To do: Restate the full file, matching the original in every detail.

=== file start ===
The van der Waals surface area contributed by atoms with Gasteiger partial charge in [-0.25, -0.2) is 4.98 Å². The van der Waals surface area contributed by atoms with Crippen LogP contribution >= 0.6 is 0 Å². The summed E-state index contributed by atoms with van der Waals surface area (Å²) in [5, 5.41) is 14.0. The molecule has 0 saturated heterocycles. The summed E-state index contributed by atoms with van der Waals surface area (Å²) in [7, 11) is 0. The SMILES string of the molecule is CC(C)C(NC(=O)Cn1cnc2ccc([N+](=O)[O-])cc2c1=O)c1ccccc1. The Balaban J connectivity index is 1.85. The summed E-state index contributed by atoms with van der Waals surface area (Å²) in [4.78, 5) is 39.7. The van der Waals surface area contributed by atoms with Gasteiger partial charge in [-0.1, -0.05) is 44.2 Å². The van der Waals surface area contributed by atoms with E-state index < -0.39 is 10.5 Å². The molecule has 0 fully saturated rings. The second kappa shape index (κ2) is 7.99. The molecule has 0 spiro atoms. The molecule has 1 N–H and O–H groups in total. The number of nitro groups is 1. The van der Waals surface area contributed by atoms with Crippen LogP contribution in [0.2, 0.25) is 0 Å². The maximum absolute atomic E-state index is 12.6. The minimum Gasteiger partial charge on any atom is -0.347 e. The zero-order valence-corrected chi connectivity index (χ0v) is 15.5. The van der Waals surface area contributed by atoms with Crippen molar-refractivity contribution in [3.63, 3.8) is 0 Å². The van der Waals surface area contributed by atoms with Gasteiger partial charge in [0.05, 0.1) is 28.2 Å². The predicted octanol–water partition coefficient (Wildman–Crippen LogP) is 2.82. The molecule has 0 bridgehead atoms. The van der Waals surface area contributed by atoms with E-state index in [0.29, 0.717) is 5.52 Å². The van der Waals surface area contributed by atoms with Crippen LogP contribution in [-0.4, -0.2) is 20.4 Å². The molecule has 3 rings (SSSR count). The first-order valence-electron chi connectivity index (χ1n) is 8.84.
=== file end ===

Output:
The van der Waals surface area contributed by atoms with Gasteiger partial charge in [-0.25, -0.2) is 4.98 Å². The van der Waals surface area contributed by atoms with Crippen LogP contribution >= 0.6 is 0 Å². The summed E-state index contributed by atoms with van der Waals surface area (Å²) in [5, 5.41) is 14.0. The molecule has 0 saturated heterocycles. The summed E-state index contributed by atoms with van der Waals surface area (Å²) in [7, 11) is 0. The SMILES string of the molecule is CC(C)C(NC(=O)Cn1cnc2ccc([N+](=O)[O-])cc2c1=O)c1ccccc1. The Balaban J connectivity index is 1.85. The summed E-state index contributed by atoms with van der Waals surface area (Å²) in [4.78, 5) is 39.7. The van der Waals surface area contributed by atoms with Gasteiger partial charge in [-0.1, -0.05) is 44.2 Å². The van der Waals surface area contributed by atoms with E-state index < -0.39 is 10.5 Å². The molecule has 0 fully saturated rings. The second kappa shape index (κ2) is 7.99. The molecule has 0 spiro atoms. The molecule has 1 N–H and O–H groups in total. The number of nitro groups is 1. The van der Waals surface area contributed by atoms with Crippen LogP contribution in [0.2, 0.25) is 0 Å². The maximum absolute atomic E-state index is 12.6. The minimum Gasteiger partial charge on any atom is -0.347 e. The zero-order valence-corrected chi connectivity index (χ0v) is 15.5. The van der Waals surface area contributed by atoms with Crippen molar-refractivity contribution in [3.63, 3.8) is 0 Å². The van der Waals surface area contributed by atoms with Gasteiger partial charge in [0.05, 0.1) is 28.2 Å². The predicted octanol–water partition coefficient (Wildman–Crippen LogP) is 2.82. The molecule has 0 bridgehead atoms. The van der Waals surface area contributed by atoms with E-state index in [0.29, 0.717) is 5.52 Å². The van der Waals surface area contributed by atoms with Crippen LogP contribution in [-0.4, -0.2) is 20.4 Å². The molecule has 3 rings (SSSR count). The first-order valence-electron chi connectivity index (χ1n) is 8.84.